Court asked to block drilling on Colorado wildlife refuge
December 4, 2008
DENVER ” Two environmental groups asked a federal court to block a Canadian firm from exploratory gas drilling in a Colorado national wildlife refuge.
The groups want the U.S. Fish and Wildlife Service to do a more thorough environmental analysis before allowing Toronto-based Lexam Energy Exploration to drill two wells in south-central Colorado’s Baca National Wildlife Refuge.
The San Luis Valley Ecosystem Council and Citizens for San Luis Valley-Water Protection Coalition filed a motion Thursday in federal court in Denver seeking a preliminary injunction. Federal officials had said in October that the drilling would have no significant effect on the San Luis Valley refuge.
Regional Fish and Wildlife spokeswoman Sharon Rose said agency officials hadn’t seen the motion. Lexam didn’t immediately return telephone calls for comment.
“This pristine land is a magnificent refuge for the protection of our nation’s wildlife and wetlands and should not be transformed into Colorado’s next oil and gas industrialized zone and sacrifice area,” said Christine Canaly, the council’s executive director.
Although the surface land is public, Lexam owns some of the minerals. Federal officials say the company acquired the minerals before the area was designated a refuge in 2004.
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The law gives a mineral owner or lessee the right to reasonable use of the surface to extract minerals.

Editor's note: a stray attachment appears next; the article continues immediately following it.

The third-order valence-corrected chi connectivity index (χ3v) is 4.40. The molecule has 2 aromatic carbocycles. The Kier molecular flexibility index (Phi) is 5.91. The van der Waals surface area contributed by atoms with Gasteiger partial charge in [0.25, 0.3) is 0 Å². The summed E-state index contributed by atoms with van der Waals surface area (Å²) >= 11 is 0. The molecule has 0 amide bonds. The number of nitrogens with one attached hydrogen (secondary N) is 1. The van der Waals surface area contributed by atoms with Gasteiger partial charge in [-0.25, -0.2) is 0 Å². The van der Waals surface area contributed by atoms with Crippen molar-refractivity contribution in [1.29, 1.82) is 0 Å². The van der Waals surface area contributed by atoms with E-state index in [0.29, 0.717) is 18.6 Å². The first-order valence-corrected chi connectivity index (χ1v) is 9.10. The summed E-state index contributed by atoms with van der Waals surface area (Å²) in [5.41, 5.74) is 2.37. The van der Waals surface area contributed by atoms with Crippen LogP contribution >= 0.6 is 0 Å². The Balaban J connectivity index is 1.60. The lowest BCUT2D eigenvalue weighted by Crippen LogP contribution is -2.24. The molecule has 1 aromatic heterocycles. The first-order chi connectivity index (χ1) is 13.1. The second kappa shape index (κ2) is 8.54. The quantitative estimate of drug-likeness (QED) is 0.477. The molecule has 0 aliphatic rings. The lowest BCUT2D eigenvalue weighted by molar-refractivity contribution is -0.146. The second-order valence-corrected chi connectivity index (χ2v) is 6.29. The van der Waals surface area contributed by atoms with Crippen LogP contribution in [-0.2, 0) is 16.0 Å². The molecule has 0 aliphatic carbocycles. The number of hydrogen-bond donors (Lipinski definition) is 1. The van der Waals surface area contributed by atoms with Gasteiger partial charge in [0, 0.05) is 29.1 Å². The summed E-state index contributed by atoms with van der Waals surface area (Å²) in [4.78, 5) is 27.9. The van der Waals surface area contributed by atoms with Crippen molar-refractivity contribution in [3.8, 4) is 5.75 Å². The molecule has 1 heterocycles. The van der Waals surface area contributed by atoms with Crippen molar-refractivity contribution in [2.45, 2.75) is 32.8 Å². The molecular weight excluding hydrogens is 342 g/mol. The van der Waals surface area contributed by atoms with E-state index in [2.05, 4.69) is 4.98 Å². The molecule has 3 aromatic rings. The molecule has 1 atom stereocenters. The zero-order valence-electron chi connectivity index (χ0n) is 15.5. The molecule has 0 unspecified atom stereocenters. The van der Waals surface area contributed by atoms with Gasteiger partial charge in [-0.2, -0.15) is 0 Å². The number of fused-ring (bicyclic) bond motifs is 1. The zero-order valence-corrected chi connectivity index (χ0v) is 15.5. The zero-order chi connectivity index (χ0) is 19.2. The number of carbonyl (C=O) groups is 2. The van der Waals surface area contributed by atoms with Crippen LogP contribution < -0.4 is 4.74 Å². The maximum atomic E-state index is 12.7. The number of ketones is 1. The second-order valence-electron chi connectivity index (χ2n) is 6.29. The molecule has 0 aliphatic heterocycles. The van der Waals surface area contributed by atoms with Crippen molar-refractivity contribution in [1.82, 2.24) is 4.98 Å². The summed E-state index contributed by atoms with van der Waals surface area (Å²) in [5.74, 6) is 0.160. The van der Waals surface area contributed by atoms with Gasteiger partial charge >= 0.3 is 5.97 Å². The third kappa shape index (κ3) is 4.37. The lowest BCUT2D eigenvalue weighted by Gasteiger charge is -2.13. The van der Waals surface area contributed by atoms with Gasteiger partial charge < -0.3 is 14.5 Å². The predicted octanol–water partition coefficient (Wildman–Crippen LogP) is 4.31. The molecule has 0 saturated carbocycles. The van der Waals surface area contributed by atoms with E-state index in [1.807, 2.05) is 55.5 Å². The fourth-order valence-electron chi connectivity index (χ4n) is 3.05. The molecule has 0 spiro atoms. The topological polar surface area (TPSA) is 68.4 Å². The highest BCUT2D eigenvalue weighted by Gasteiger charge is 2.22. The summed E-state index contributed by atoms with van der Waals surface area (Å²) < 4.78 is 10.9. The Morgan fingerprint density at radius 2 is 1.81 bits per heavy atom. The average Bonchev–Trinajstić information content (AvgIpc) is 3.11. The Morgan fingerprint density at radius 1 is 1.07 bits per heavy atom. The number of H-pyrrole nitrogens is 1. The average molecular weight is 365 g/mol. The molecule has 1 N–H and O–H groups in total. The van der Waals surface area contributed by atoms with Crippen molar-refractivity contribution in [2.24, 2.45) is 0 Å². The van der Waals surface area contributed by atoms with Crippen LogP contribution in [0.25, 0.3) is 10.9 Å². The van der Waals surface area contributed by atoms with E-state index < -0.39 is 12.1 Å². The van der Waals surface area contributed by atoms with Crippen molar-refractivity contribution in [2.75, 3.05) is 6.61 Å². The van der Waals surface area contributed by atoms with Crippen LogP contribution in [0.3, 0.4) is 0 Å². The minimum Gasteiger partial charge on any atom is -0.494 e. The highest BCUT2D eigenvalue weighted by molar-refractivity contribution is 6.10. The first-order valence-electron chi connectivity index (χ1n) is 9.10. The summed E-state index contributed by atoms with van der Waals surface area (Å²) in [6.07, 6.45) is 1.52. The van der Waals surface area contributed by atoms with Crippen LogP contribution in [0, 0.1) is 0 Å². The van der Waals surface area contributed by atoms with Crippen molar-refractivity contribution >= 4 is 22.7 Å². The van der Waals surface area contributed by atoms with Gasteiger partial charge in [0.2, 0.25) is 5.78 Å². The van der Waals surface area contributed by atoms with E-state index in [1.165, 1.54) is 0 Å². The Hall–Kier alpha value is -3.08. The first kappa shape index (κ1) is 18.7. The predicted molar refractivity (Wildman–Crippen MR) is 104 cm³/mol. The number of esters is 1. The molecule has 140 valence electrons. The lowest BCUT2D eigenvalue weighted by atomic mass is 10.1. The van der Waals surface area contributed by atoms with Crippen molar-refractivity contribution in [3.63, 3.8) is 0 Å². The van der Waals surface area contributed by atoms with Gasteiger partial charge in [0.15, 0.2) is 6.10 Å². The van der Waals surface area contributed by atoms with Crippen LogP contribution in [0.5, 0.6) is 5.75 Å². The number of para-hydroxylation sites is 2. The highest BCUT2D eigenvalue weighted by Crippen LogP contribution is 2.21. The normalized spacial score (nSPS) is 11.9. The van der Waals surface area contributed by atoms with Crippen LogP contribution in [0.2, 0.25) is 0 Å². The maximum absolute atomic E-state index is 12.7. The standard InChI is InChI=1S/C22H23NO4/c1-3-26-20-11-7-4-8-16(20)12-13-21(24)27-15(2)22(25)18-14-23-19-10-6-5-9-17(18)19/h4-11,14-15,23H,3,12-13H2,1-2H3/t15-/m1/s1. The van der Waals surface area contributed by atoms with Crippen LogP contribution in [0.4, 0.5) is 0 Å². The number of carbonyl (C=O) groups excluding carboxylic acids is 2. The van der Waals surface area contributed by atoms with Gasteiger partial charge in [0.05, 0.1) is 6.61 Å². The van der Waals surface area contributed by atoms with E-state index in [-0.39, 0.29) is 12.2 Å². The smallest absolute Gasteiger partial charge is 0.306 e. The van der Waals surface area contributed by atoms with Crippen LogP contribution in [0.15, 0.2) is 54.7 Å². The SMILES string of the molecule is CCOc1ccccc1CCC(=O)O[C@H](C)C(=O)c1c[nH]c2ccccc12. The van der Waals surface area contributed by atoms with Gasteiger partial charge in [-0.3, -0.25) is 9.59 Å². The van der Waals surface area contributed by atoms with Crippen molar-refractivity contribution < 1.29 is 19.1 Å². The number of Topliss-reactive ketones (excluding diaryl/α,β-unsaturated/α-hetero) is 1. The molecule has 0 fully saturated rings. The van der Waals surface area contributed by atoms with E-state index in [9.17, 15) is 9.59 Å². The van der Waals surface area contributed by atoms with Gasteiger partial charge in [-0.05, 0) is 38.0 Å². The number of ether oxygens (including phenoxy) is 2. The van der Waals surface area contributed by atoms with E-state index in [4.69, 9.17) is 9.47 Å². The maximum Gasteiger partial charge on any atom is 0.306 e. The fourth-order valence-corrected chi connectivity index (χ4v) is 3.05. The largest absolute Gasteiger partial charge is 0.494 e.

Travis Stills, an attorney for the environmental groups, said he doesn’t believe the Fish and Wildlife Service is exercising the considerable authority it has to ensure the refuge is protected.
“The Fish and Wildlife Service, from the beginning, has downplayed its authority of the surface owner to protect their surface rights,” Stills said.
The agency prepared its environmental assessment of the exploratory drilling after the groups sued.
Last year, the groups filed a Freedom of Information Act request for communications between the Fish and Wildlife Service and Lexam and with a contractor hired to write the environmental analysis.
Earlier this week, the agency said additional analysis of the drilling’s potential effect on the Gunnison’s prairie dog didn’t change its finding that there would be no significant impacts.
Federal officials say the Gunnison’s prairie dog, found at higher elevations in Colorado and New Mexico, qualifies for protection as an endangered species.
The Baca refuge, about 200 miles southwest of Denver, is home to several colonies of Gunnison’s prairie dogs. The only colony within the planned exploration area is about three miles from the nearest well site, Fish and Wildlife said.
Federal officials say they will monitor the situation to see if emergency measures are needed to protect the prairie dogs.
Baca National Wildlife Refuge was created in 2004 with the acquisition of the 97,000-acre Baca Ranch. Some 31,000 acres of that ranch became part of the Great Sand Dunes National Park, previously a national monument, and the rest became the wildlife refuge. The national park includes 750-foot dunes, North America’s tallest.